“Even as we arrived here, there’s 160 warplanes flying overhead and they’re carrying on naval exercises,” said Liberal MP John McKay, referencing this week’s Chinese military exercises.
“Our message to them is that Taiwan’s fight is Canada’s fight,” he said.
The 10 Canadian MPs included representatives from the Liberals, Conservatives, NDP and Bloc Quebecois. They wore pins on their lapels bearing the Taiwanese and Canadian flags and were greeted with a warm smile and handshakes by President Tsai Ing-wen.
“Canada is a very important democratic partner,” Tsai told the delegation from her podium in a briefing room inside the Presidential Office Building.
“Faced with continued authoritarian expansionism, it is even more critical for democracies to actively unite.”
The Canadian MPs presented Tsai with a hardcopy of a report that passed unanimously last month by the House of Commons’ special committee on Canada-China relations, which called for closer ties with Taiwan and an end to Chinese military encroachment.
Previous visits by Canadian politicians to Taiwan, like the one last year, have largely focused on issues such as trade. But the conversation on this trip carried a much starker tone.
Taiwan’s representative in Canada, Harry Ho-jen Tseng, who travelled with the delegation, said Taipei’s relationship with Ottawa is being reshaped by an increasingly bold and brazen Beijing.
“Even though the relations between Canada and Taiwan have been very comprehensive over the past years, at this particular point of time, the security issue and national defence seem to be more important than anything else,” Tseng told Global News in Taipei.
The Canadian delegation’s security concerns centre on the Chinese government’s alleged foreign interference in Canada’s elections. During their week-long visit to the Taiwanese capital, which is being funded by Taipei, the Canadian MPs toured the offices of an NGO called Doublethink Lab, one of many groups that have sprung up in recent years to fact-check and debunk disinformation and Chinese government propaganda targeting Taiwan.
“Taiwan is kind of ground zero for Chinese disinformation,” said Ai-Men Lau, a Canadian research analyst who works for the NGO.
“I think it’s quite striking being here in Taiwan, seeing how Taiwanese civil society has really risen up to address the issue.”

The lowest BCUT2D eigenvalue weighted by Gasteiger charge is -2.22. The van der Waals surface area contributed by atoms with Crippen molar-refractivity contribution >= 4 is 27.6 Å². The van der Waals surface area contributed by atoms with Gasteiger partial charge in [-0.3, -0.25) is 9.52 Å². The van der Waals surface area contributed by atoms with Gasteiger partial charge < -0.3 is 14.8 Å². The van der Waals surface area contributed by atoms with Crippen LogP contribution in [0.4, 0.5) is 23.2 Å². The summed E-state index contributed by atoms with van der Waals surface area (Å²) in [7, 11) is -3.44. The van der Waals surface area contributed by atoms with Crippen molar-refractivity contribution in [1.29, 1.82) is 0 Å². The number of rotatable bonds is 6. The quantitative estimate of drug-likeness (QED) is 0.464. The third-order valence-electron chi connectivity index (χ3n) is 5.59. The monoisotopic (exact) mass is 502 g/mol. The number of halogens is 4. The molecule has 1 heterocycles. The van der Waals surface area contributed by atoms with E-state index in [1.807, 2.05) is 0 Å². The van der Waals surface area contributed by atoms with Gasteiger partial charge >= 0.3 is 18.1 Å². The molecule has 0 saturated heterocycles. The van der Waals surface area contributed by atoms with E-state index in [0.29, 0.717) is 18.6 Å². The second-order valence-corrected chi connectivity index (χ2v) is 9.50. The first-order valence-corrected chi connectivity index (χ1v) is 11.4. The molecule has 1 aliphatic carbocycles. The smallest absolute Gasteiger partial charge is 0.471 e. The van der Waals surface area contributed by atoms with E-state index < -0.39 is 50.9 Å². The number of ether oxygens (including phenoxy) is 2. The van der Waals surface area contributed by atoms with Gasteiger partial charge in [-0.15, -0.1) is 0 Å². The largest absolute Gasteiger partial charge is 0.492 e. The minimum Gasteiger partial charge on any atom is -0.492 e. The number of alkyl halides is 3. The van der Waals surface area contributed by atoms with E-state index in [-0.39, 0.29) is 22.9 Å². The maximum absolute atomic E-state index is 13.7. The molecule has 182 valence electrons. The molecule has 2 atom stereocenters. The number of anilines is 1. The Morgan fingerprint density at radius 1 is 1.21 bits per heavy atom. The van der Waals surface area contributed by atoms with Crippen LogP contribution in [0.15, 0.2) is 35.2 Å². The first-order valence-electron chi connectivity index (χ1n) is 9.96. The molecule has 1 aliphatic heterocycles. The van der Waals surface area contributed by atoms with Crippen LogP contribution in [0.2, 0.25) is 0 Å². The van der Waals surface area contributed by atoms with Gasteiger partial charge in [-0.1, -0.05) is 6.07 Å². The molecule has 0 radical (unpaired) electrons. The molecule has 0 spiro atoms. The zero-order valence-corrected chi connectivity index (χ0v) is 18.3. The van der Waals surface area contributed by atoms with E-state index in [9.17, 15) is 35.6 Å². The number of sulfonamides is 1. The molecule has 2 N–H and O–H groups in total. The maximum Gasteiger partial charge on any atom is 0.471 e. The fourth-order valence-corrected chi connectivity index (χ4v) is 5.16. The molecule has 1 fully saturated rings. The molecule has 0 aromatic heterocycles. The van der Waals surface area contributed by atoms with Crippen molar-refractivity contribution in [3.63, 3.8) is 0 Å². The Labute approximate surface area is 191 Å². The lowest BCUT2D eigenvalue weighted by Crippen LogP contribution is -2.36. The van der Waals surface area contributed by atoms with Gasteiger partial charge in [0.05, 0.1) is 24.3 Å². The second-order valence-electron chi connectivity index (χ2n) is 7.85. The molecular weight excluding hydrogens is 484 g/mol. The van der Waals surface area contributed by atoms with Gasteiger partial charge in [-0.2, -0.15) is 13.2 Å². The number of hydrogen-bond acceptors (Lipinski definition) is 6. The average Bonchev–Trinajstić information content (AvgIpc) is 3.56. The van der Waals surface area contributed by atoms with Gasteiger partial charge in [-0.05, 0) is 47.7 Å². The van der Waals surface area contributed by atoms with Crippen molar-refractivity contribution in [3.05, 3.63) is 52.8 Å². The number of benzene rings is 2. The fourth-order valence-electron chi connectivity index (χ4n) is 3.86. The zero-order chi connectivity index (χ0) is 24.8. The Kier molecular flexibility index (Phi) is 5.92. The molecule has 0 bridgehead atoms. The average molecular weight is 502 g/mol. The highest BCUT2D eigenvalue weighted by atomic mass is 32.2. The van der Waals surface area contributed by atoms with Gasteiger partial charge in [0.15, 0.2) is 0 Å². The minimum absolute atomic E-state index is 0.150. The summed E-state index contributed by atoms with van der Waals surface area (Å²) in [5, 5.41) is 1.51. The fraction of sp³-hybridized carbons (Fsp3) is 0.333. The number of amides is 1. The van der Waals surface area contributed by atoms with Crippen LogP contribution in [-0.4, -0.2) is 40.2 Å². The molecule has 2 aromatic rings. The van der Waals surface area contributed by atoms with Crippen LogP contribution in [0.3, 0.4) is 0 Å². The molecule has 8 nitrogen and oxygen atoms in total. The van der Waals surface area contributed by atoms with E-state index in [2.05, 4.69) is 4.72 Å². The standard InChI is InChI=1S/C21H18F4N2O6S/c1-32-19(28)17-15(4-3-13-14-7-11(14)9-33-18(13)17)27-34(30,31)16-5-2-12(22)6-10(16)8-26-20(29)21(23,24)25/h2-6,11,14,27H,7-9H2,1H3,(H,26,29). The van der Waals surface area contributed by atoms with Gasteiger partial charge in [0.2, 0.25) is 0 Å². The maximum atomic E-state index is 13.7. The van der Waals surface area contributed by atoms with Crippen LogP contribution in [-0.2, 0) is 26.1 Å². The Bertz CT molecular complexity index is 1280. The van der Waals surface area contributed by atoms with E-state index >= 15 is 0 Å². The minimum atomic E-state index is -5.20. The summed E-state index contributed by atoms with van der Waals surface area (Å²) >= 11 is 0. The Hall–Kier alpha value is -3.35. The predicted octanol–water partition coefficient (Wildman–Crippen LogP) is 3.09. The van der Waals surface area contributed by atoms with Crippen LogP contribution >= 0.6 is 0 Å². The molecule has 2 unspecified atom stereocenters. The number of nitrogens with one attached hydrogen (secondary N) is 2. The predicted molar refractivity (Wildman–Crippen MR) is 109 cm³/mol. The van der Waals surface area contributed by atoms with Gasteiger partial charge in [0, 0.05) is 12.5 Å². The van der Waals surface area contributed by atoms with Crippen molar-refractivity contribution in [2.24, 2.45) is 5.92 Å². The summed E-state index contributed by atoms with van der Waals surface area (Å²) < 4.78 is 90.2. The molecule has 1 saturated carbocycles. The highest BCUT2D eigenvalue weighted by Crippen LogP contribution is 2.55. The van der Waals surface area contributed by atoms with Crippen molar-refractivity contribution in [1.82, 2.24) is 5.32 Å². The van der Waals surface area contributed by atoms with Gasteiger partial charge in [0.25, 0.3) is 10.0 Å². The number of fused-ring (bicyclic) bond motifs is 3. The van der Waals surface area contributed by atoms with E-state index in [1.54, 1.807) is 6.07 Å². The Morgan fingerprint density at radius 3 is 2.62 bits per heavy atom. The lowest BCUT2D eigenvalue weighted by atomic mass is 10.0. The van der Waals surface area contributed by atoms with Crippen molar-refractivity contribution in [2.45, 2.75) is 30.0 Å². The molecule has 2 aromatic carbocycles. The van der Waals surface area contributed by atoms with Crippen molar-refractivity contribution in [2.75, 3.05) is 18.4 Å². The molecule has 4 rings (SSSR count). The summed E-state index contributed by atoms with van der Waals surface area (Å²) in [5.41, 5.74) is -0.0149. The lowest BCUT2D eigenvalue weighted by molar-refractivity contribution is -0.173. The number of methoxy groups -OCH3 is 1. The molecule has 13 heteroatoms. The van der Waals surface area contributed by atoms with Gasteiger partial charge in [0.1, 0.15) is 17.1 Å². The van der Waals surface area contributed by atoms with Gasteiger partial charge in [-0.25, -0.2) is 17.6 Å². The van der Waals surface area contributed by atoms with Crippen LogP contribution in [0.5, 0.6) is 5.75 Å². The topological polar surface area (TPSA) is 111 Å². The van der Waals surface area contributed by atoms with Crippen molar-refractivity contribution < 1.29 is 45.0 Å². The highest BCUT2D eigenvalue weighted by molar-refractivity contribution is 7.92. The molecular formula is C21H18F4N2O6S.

Michael Chong, the Conservative foreign affairs critic and a member of the delegation, said Canada can learn from the Taiwanese experience.
“Taiwan has long been subject to foreign interference from Beijing,” he said. “There are a lot of lessons we can learn in how the Taiwanese government has built resilience in its population and its citizens and society against this foreign interference.”
Opinion polls have consistently shown the vast majority of Taiwan’s citizens want to remain a democracy and separate from China. But these high-profile meetings with democratic world leaders have at times proved polarizing here.
After Tsai met last week with top U.S. officials, including House Speaker Kevin McCarthy, the Chinese government launched three days of military exercises around Taiwan, involving dozens of warplanes and ships.
Some Taiwanese feel the diplomatic photo-ops aren’t worth Beijing’s wrath.
“This issue has been divisive in Taiwan, because some think this is too provocative against China,” said James Yifan Chen, an assistant professor at the Department of Diplomacy and International Relations of Tamkang University in Taipei.
“Mostly, we want to maintain a so-called status quo.”
The leader of Taiwan’s pro-China reunification party and convicted former gang leader, Chang An-lo, said the Canadian delegation should go home.
“They should mind their own business and solve their own problems before talking about these things. They need to reflect on themselves,” he said, pointing to the Canadian government’s mistreatment of Indigenous people.
“Maybe I should tell Canada how to deal with its Indigenous people,” he said.
The Chinese embassy in Ottawa has so far not commented on the Canadian delegation in Taiwan. When asked by Global News whether they were concerned their visit might further provoke the Chinese government against Taiwan, the MPs shook their heads.
“Not at all, because these visits are part of a long-standing policy for decades amongst democracies of sending parliamentary delegations to Taiwan,” said Chong.
“What has changed is Beijing’s position. They’ve become increasingly belligerent. And we can’t appease that behaviour by kowtowing to it.”
Source: Global News